By Cheryl Fiandaca

BOSTON (CBS) – Phyllis Gurdin was a trailblazer and an activist in her day. Her family says she couldn’t wait to be vaccinated so she could finally see her loved ones. “She got her first vaccine actually on her 87th birthday in January,” said Phyllis’s son, Steven Gurdin.

Phyllis’ other son, Dr. William Gurdin, tells the I-Team, “I’m fully vaccinated, I was looking forward to seeing her, I knew she was very lonely and scared and I wanted to reassure her.”

READ MORE: OB-GYN Associations Recommend All Pregnant People Get Vaccinated Against COVID-19

Like many folks with loved ones in long-term care hospitals, the Gurdins had not been able to see Phyllis for several months.

They were thrilled when Hebrew Rehabilitation Center in Roslindale opened up for visits in early March. Steven says he had a visit scheduled during that time, but it was canceled. He was told despite being vaccinated, she got quarantined after someone on her floor tested positive for COVID-19.

“She called me very upset,” William said. “She said, ‘Bill you’re a doctor, why did I get vaccinated?’ Medically I could give her a lot of reasons to be vaccinated but emotionally I couldn’t give her one.”

In a statement, Rachel Whitehouse, Chief Communications Officer for Hebrew Rehabilitation Center, said it follows Massachusetts guidelines for hospitals:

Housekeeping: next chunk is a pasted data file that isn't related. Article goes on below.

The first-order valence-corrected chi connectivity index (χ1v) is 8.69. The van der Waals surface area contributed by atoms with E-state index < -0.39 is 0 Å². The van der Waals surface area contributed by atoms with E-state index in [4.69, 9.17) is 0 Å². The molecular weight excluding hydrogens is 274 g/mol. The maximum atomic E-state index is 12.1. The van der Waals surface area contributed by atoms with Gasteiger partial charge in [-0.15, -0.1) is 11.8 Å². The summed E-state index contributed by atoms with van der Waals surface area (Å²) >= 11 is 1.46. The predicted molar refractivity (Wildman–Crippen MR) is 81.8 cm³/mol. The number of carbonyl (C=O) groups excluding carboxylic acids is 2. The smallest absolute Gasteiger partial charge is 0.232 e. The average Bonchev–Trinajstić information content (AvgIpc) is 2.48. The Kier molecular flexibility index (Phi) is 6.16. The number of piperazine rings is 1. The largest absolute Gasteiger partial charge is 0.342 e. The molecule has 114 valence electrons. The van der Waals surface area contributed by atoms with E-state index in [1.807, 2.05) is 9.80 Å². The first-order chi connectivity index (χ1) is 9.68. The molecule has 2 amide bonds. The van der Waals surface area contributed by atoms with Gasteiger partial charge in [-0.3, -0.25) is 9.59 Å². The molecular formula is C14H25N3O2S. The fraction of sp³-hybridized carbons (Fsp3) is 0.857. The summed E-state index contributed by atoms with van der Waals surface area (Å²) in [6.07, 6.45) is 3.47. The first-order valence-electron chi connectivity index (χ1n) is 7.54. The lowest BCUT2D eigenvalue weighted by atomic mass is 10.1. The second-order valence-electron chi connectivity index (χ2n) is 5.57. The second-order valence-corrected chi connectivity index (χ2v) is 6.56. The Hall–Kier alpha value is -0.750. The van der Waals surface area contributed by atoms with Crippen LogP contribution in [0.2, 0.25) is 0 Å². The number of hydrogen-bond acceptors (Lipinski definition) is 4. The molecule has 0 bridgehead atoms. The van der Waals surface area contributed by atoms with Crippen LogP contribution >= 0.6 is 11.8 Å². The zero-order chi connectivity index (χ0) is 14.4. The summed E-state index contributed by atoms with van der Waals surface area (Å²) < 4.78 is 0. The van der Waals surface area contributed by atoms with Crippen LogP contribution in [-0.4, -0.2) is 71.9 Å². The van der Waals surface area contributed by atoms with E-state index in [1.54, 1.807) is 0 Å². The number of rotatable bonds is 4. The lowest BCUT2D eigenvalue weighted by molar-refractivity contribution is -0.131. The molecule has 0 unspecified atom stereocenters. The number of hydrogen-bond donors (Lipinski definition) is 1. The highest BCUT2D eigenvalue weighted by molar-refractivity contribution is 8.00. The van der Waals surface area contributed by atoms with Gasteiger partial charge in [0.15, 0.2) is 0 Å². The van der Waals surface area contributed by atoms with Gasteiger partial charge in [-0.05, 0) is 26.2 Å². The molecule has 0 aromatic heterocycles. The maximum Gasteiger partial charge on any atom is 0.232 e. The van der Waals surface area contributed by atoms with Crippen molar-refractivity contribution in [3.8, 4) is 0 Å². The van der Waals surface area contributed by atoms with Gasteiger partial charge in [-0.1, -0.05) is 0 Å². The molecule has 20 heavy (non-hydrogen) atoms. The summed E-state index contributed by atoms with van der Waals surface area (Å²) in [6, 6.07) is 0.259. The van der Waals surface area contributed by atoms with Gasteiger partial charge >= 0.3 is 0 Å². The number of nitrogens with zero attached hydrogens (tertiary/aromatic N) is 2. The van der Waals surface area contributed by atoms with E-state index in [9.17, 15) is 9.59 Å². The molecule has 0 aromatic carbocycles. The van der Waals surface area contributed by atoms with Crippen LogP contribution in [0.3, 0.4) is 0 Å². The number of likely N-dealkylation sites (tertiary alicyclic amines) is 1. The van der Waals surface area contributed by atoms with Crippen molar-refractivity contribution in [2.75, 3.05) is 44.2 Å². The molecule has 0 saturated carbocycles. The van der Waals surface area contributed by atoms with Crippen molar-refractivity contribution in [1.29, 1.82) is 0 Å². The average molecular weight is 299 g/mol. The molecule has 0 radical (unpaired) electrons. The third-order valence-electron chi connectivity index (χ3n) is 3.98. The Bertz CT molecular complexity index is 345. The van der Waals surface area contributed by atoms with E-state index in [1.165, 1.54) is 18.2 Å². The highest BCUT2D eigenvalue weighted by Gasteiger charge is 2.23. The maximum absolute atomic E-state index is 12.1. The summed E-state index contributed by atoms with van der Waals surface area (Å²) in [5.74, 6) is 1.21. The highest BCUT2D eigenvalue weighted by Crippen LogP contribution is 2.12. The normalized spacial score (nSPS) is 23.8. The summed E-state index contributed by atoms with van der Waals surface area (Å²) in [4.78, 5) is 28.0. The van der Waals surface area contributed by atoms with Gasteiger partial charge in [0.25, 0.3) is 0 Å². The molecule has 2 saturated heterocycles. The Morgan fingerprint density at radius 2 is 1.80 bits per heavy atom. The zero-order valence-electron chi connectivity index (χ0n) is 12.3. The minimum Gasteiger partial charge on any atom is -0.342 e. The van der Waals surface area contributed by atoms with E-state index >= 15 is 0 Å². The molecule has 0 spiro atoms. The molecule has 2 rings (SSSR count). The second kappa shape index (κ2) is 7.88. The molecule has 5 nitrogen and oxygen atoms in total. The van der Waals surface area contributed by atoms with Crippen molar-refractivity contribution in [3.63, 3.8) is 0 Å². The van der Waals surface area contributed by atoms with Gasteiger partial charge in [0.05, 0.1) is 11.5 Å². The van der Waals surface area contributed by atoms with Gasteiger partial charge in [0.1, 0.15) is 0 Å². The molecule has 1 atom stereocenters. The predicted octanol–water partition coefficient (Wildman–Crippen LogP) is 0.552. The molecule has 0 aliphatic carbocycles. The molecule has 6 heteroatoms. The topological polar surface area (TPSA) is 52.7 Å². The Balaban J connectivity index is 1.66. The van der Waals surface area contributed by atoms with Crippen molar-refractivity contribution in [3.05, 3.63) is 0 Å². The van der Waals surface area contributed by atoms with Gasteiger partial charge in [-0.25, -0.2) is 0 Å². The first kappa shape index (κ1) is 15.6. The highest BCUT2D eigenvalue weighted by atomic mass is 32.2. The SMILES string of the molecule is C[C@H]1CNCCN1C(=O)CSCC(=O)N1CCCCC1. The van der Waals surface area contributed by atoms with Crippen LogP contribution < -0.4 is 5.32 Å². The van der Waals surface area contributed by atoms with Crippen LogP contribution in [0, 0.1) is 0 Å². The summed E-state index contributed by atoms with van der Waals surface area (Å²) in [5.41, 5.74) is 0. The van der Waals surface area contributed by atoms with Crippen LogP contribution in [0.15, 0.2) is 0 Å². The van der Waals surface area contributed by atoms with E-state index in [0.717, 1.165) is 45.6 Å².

“Hebrew Rehabilitation Center is so pleased to be facilitating family visits in a safe and thoughtful manner following state guidelines. The majority of our patients are fully vaccinated. However, we remain vigilant because even one case of a COVID-19 infection among a staff member or patient causes us to initiate a vigorous infection control review which often leads to contact tracing, aggressive testing of all staff and patients, closing the floor to visitation, and implementing strong infection control practices to mitigate any further spread among our medically compromised patient populations.”

READ MORE: 'We Want Answers': Friends Say Death Of Saugus Woman While Hiking In Arizona Needs To Be Further Investigated

Steve Gurdin finally got in to see his mother last Monday. The two were masked and were socially distanced with a glass shield between them. They communicated with a hearing device.

“I was able to you know hold her hand and I snuck in a hug on the way out,” Steve said. “I had no idea that was going to be the last visit.”

Phyllis died 48 hours later. Unexpectedly and of natural causes. The family says she got good care at the facility and blames the state for strict guidelines that they say kept her isolated and away from everyone she loved. William never got the chance to say goodbye or I love you.

Phyllis’s grandchildren, who were her pride and joy, didn’t get that opportunity either. All under 18 they were not allowed to visit. Eleven-year-old Danielle says the two shared a special bond.

“She always complimented me and never said anything bad to me, and I loved being with her,” Danielle said.

MORE NEWS: Body Believed To Be Missing Man Kevin Mahoney Found In Water Off Newburyport

The state says it recently updated its guidance on visitation in long term care facilities. The Department of Public Health has relaxed some of the regulations to now allow fully vaccinated residents visits with their families.

Cheryl Fiandaca